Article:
New research finds that cognitive behavioral therapy sessions delivered via an app can effectively treat various forms of depression, including a severe form of the condition.
Cognitive behavioral therapy (CBT) is a short-term form of therapy that helps change people’s thought patterns.
The technique can successfully treat depression, anxiety and panic disorder, bipolar, substance use disorders, and many other mental health conditions.
In recent decades, more and more studies have been pointing to the benefits of Internet-based CBT (iCBT) for depression.
iCBT can help overcome many obstacles that are often in the way of treating mental health conditions.
Such treatment barriers include geographical distance, the social stigma surrounding mental health problems, the often prohibitive cost of treatment, and the insufficient numbers of mental healthcare providers that are available.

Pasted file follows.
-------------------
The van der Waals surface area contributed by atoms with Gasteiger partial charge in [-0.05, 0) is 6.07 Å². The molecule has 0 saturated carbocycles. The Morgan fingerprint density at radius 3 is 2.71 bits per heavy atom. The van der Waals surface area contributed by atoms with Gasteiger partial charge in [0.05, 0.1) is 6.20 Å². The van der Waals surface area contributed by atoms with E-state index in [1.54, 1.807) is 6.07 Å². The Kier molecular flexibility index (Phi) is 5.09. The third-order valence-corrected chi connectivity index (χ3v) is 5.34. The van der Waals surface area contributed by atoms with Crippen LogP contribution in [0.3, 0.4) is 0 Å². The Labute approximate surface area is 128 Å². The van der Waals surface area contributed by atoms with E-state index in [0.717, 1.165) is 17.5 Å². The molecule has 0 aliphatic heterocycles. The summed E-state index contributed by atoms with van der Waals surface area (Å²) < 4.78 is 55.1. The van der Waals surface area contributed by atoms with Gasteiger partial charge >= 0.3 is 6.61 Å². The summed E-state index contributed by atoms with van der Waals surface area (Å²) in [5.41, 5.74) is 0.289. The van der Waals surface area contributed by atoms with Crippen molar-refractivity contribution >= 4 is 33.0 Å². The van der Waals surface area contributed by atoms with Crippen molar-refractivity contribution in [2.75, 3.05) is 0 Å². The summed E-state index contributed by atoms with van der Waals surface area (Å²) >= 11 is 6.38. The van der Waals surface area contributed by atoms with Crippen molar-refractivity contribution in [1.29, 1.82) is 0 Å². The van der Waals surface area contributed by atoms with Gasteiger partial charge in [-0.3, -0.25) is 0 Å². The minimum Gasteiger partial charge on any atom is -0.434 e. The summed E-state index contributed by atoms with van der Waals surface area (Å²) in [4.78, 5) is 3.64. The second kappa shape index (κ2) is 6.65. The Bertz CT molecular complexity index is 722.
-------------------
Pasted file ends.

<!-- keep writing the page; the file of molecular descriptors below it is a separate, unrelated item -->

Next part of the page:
Until now, however, it was unclear whether the studies hailing the benefits of iCBT for depression also included people living with severe depression or those living with anxiety or alcohol use disorder in addition to depression.
The concern that such biases were artificially inflating the benefits of iCBT drove researchers to examine the effects of iCBT in more depth.